Segregation of Gangliosides GM1 and GD3 on Cell Membranes, Isolated Membrane Rafts, and Defined Supported Lipid Monolayers

Kavita A. Vyas, Himatkumar V. Patel, Alka A. Vyas and Ronald L. Schnaar


Lateral assemblies of sphingolipids, glycosphingolipids and cholesterol, termed rafts, are postulated to be present in biological membranes and to function in important cellular phenomena. We probed whether rafts are heterogeneous by determining the relative distribution of two gangliosides, GM1 and GD3, in artificial supported monolayers, in intact rat primary cerebellar granule neurones, and in membrane rafts isolated from rat cerebellum. Fluorescence resonance energy transfer (FRET) using fluorophore labelled cholera toxin B subunit (which binds GM1) and mAb R24 (which binds GD3) revealed that GM1 spontaneously selfassociates but does not cocluster with GD3 in supported monolayers and on intact neurones. Cholera toxin and immunocytochemical labelling of isolated membrane rafts from rat cerebellum further demonstrated that GM1 does not colocalise with GD3. Furthermore, whereas the membrane raft resident proteins Lyn and caveolin both colocalise with GD3 in isolated membrane rafts, GM1 appears in separate and distinct aggregates. These data support prior reports that membrane rafts are heterogeneous, although the mechanisms for establishing and maintaining such heterogeneity remain to be determined.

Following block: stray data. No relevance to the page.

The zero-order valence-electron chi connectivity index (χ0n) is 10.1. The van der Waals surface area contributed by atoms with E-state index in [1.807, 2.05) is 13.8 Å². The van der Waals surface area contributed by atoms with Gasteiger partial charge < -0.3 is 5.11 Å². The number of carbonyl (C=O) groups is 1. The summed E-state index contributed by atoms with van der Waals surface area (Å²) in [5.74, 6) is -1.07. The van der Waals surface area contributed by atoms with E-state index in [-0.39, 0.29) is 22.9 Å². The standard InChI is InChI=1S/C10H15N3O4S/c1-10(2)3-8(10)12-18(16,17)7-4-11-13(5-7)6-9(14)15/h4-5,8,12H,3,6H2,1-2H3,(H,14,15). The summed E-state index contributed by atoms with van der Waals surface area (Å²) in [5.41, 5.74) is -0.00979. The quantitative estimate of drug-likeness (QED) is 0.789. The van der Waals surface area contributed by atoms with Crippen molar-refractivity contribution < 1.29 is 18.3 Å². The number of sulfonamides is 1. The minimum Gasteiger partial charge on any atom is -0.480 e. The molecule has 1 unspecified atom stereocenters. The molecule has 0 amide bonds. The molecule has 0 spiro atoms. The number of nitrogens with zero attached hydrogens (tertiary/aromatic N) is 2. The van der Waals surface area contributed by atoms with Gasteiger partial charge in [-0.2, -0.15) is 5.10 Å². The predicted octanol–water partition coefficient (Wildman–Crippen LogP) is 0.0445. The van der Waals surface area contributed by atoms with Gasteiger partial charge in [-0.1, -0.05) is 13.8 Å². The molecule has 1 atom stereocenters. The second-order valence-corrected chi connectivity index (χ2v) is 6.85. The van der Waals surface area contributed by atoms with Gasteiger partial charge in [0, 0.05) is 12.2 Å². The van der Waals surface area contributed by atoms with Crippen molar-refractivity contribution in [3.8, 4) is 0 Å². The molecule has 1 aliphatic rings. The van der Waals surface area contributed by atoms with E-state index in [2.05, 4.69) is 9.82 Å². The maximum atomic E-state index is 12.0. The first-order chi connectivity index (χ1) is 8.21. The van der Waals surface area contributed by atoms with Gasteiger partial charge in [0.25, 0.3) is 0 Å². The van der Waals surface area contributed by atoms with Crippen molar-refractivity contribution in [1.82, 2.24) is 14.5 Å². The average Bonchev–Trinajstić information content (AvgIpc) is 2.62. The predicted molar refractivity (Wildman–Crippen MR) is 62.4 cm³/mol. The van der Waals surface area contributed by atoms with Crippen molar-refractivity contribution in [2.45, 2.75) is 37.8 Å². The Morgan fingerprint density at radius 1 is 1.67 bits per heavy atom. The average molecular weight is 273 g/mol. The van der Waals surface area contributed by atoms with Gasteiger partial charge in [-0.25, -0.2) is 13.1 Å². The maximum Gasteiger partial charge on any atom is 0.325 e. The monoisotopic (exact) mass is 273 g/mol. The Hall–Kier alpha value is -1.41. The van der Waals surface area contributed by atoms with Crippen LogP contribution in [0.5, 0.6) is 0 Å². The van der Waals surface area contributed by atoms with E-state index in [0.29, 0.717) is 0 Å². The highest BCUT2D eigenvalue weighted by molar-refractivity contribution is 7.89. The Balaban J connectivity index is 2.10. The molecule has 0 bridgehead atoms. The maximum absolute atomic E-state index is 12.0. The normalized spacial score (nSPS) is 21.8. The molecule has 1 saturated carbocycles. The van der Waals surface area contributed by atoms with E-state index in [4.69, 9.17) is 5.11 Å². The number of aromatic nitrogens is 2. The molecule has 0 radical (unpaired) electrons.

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Biological Chemistry keeps you up-to-date with the latest advances in the molecular life sciences. The journal publishes Research Articles, Short Communications, Reviews and Minireviews. Areas include: general biochemistry/pathobiochemistry, structural biology, molecular and cellular biology, genetics and epigenetics, virology, molecular medicine, plant molecular biology/biochemistry and novel experimental methodologies.